The Jazz.com Blog
October 05, 2009 · 6 comments
When electric guitar first showed up in the jazz world, most fans treated it as a novelty effect. But after the impact of Chicago blues, rock-and-roll and other related styles, the plugged-in guitar has become the defining sound of contemporary music. Along the way, it has emerged as the path by which many new fans gain familiarity with jazz. Bill Barnes looks at this situation below in the first installment of a three-part article on the state of the guitar in jazz and its potential for the future. T.G.
The ubiquitous guitar has long been an instrument of the masses, comfortable, expressive and familiar to listeners of all tastes and backgrounds. As such, it is the ideal “gateway instrument” to jazz. With its unique genre-spanning properties, no other polyphonic instrument is as accessible, versatile or malleable.
Entry-level guitars are available in any price range, and, like the piano, comparatively easy for young fingers to play. Unlike the piano, guitars travel light and take up hardly any room. It has been the de rigueur accessory to the activist folkie, necessary equipment for the leather-clad rocker and a principal voice for the perfervid bluesman. While the reasons for taking up the guitar are as varied as the styles played on the instrument, there has been a tendency for many guitarists who begin to outgrow the technical limitations of a particular genre to gravitate to the art of jazz. I was one of those who made the leap.
The Christmas of 1958 was perhaps the most special Santa drop of my childhood. That morning, under the aromatic balsam with its glowing, oversized lights, shimmering tinsel and German glass ornaments sat my very first guitar, a Silvertone flattop acoustic. It was a gift from my older brother Ken, who had promised to buy me a guitar of my own if I ever learned how to play—but until then I was to keep my grubby eight year-old hands off his gorgeous Espana classical. Taking the bait, I snuck into his room at every opportunity, constructing simple chords by ear until I was able to master the historic “Ballad of Davy Crockett,” much to my brother’s chagrin.
Lionizing the king of the wild frontier in first position triads is hardly an auspicious beginning to a jazz guitarist’s career, but in rural 1950s North Carolina, there was little available inspiration beyond Elvis and Chuck Berry, who I assumed were the defining boundaries of the instrument. My musical development was haphazard, migrating from folk music to rock & roll, then to R & B. I was well into my teens before I discovered the unlimited possibilities of jazz, and then only after I had begun playing with older, more sophisticated musicians, mostly university students from other parts of the country. It was a gradual, meandering progression, crossing the chasm between “Louie, Louie” and Louis Armstrong. I mention this only because my story is far from unique—it’s the way many aspiring guitar players stumbled into the art of jazz. But not any more- the digital age has now leveled the playing field.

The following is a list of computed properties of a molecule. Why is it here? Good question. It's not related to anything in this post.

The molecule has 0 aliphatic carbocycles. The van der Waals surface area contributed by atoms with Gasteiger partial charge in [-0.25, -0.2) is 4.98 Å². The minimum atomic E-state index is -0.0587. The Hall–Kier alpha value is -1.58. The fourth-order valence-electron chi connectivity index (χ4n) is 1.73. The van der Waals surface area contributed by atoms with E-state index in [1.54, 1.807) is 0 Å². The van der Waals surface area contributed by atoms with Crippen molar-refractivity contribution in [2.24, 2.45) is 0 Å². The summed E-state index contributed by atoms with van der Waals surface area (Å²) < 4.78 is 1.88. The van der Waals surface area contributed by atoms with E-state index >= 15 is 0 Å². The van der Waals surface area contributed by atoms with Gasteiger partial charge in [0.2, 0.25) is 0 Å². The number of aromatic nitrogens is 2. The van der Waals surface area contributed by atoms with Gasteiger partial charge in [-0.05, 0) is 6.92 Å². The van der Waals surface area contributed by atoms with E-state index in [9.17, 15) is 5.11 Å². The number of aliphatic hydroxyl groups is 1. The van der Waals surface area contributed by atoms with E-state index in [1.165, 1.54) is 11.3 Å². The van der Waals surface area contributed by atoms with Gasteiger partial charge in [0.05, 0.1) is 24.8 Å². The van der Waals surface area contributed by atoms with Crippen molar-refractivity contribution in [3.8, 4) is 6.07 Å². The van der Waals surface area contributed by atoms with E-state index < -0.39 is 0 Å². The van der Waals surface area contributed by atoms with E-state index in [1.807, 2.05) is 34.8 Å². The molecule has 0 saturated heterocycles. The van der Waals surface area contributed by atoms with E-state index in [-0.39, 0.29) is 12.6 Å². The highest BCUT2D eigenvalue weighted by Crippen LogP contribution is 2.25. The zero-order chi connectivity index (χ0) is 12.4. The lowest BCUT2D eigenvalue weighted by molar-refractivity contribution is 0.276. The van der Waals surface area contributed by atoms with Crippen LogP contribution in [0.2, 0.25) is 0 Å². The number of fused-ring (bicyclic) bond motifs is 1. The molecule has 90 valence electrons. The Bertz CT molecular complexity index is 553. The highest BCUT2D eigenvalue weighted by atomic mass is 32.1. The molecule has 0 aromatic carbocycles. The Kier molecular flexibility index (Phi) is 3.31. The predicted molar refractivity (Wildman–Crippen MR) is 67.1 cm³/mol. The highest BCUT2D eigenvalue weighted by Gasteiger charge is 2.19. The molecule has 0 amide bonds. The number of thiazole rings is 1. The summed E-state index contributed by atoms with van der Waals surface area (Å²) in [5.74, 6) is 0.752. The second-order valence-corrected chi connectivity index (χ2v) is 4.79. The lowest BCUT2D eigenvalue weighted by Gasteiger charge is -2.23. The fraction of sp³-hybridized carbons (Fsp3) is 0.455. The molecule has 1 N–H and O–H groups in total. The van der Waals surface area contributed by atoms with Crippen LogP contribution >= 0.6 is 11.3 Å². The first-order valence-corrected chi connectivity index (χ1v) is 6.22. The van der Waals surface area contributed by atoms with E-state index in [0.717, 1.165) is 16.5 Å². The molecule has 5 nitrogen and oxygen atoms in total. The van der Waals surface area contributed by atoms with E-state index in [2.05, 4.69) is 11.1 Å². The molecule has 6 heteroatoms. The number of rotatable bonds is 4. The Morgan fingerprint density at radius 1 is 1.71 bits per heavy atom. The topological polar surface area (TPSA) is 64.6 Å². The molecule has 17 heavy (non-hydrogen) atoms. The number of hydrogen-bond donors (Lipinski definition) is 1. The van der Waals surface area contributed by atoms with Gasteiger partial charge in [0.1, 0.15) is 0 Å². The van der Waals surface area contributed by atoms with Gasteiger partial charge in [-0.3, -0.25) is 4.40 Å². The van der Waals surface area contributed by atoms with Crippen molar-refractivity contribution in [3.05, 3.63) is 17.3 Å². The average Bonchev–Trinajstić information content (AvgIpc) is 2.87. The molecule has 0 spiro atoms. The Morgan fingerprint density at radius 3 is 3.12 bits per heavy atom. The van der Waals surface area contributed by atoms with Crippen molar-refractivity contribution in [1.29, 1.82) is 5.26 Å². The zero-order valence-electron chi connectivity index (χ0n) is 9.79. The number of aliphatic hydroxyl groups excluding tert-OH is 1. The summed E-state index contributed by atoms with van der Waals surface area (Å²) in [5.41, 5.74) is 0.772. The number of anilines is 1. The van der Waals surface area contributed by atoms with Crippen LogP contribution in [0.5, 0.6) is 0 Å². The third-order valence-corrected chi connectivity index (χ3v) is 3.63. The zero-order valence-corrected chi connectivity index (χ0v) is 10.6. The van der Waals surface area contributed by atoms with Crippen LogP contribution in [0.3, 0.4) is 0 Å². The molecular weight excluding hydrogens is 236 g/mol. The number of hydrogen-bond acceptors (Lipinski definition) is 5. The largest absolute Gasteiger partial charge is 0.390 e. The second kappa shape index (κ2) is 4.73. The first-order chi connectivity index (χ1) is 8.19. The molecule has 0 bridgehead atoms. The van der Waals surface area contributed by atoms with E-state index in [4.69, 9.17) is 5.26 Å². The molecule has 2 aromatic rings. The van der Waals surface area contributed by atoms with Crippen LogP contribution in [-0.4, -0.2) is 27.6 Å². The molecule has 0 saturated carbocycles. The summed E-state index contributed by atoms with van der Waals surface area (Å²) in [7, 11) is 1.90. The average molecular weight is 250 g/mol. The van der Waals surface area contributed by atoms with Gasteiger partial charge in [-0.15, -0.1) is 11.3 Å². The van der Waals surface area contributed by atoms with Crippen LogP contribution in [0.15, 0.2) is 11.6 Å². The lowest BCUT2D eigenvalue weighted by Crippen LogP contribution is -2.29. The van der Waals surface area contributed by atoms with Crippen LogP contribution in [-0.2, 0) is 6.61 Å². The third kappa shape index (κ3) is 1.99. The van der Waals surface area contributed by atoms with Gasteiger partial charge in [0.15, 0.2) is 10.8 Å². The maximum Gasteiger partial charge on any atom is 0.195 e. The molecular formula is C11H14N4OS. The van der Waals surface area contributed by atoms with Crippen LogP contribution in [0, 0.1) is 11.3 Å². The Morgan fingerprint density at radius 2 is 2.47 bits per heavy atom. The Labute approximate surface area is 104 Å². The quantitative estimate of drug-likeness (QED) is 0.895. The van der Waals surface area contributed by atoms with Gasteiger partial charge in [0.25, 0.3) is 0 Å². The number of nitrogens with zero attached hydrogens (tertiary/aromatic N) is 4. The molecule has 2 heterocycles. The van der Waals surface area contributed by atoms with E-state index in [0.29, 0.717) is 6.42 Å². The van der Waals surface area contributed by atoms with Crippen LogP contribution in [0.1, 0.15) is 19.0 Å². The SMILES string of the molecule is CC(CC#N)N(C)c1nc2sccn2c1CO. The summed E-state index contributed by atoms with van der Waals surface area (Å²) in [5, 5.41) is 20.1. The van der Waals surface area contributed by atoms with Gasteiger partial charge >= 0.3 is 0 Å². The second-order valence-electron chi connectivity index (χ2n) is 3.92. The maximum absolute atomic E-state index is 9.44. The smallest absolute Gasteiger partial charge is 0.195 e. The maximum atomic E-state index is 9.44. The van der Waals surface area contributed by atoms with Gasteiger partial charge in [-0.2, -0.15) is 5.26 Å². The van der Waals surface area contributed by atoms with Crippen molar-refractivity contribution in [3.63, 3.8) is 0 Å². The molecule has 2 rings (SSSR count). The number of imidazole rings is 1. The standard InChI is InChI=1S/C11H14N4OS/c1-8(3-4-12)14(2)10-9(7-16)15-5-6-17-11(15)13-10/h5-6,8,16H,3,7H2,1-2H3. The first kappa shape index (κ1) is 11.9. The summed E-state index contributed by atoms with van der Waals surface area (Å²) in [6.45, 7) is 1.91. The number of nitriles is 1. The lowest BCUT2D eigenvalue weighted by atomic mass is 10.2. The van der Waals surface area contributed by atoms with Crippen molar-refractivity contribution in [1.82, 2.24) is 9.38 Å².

Until recently there were few educational resources beyond Berklee for jazz guitar other than private studies, the dry, tediously rote Mel Bay method books and, of course, the painstaking analysis of solos from vinyl LP records, which could be slowed to half-speed. A fledgling jazz guitarist could spend hours deciphering lines, practicing modes and scales, picking the brains of other guitar players. Fortunately this situation has improved by leaps and bounds. The advent of affordable digital recording technology and the Internet have opened a floodgate of recording options, instruction videos, student-teacher interaction and connectivity, transforming the way we learn the craft, write the music and the way we do business.
Digital music file-sharing allows musicians in different hemispheres to work on recording projects together in the comfort of their homes. More albums are being released in digital format only, as more music buffs migrate to their iPods. Record stores, nightclubs, recording studios and concert halls are becoming subjugated by traffic on the information superhighway. This new techno-musical universe presents both opportunities and challenges, but as new batches of musical larvae emerge from their cocoons, it is the stage upon which the next act will be played.